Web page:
How top five problems are pushing up cost of driving and testing your car
Published 12/06/2014 | 02:30
The same items keep coming top of the NCT fail list – and are certain to be adding to the cost of keeping cars on the road.
A quick review of the major ‘fails’ over recent years will quickly reveal a relentlessly similar list of the top reasons cars fail their roadworthiness test.
It must be possible for drivers to save themselves money by getting these failure areas checked out and repaired on a regular basis.
Not only would that save on a possible €28 NCT retest fee, but it could make cars a good deal safer and easier on fuel.
The fact that the same items keep repeating themselves (sometimes in different order) suggests car owners are:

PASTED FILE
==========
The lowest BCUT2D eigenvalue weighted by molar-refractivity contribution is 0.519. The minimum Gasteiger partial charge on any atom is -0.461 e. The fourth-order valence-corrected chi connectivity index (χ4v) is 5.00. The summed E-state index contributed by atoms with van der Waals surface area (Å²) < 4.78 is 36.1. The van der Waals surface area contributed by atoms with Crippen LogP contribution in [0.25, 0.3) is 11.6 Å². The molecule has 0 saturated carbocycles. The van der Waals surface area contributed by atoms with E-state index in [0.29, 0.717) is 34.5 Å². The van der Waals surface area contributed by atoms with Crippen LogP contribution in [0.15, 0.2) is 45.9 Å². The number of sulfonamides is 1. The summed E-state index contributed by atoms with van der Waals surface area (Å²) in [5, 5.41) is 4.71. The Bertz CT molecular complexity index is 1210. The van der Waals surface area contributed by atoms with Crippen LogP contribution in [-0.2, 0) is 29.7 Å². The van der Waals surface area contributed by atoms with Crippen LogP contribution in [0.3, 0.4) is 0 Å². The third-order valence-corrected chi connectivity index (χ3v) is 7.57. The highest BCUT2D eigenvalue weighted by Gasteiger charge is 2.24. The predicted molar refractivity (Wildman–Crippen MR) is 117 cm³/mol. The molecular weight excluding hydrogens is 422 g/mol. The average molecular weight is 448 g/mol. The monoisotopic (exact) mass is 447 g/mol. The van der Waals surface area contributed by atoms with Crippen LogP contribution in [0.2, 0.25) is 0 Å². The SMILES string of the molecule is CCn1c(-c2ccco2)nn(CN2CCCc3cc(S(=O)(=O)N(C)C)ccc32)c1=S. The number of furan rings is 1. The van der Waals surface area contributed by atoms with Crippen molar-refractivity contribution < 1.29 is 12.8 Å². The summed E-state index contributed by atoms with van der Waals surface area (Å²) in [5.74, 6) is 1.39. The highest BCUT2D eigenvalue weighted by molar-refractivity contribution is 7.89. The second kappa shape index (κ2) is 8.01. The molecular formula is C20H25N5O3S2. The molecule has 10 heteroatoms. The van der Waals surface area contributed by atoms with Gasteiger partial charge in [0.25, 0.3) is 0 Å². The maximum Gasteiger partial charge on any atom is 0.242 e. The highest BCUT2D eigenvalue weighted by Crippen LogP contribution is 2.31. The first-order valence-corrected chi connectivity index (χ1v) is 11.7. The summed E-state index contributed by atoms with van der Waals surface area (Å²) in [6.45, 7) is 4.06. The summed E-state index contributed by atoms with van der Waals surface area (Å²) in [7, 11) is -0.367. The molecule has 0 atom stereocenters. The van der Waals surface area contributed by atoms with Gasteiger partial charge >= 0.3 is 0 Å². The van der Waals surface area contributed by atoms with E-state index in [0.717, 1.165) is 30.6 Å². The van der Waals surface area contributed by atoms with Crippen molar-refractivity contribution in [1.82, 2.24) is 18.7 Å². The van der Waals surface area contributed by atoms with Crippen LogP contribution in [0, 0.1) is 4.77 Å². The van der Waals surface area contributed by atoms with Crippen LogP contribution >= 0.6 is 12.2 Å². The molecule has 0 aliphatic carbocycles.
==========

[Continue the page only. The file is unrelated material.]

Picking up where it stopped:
l Using the NCT to uncover what repairs are needed rather than going to a garage first.
l Then getting the faults fixed and paying for a retest (if NCT equipment is required to check).
l Letting their cars fall into a low level of repair between tests.
l Paying little heed to online guidance from the NCT people.
The top-five first-time failures last year were:
• Front suspension
• Condition of tyres
• Brake line/hoses
• Brake lamps/lights
• Steering linkage.
While some of these need technical equipment to repair, the condition of tyres or damaged brake lights should be obvious to anyone.
Recent research showed that more people are spending less on repairs. They are just about capable of budgeting for running costs of a car, but are unable to make any provision for any out- of-the-ordinary repairs.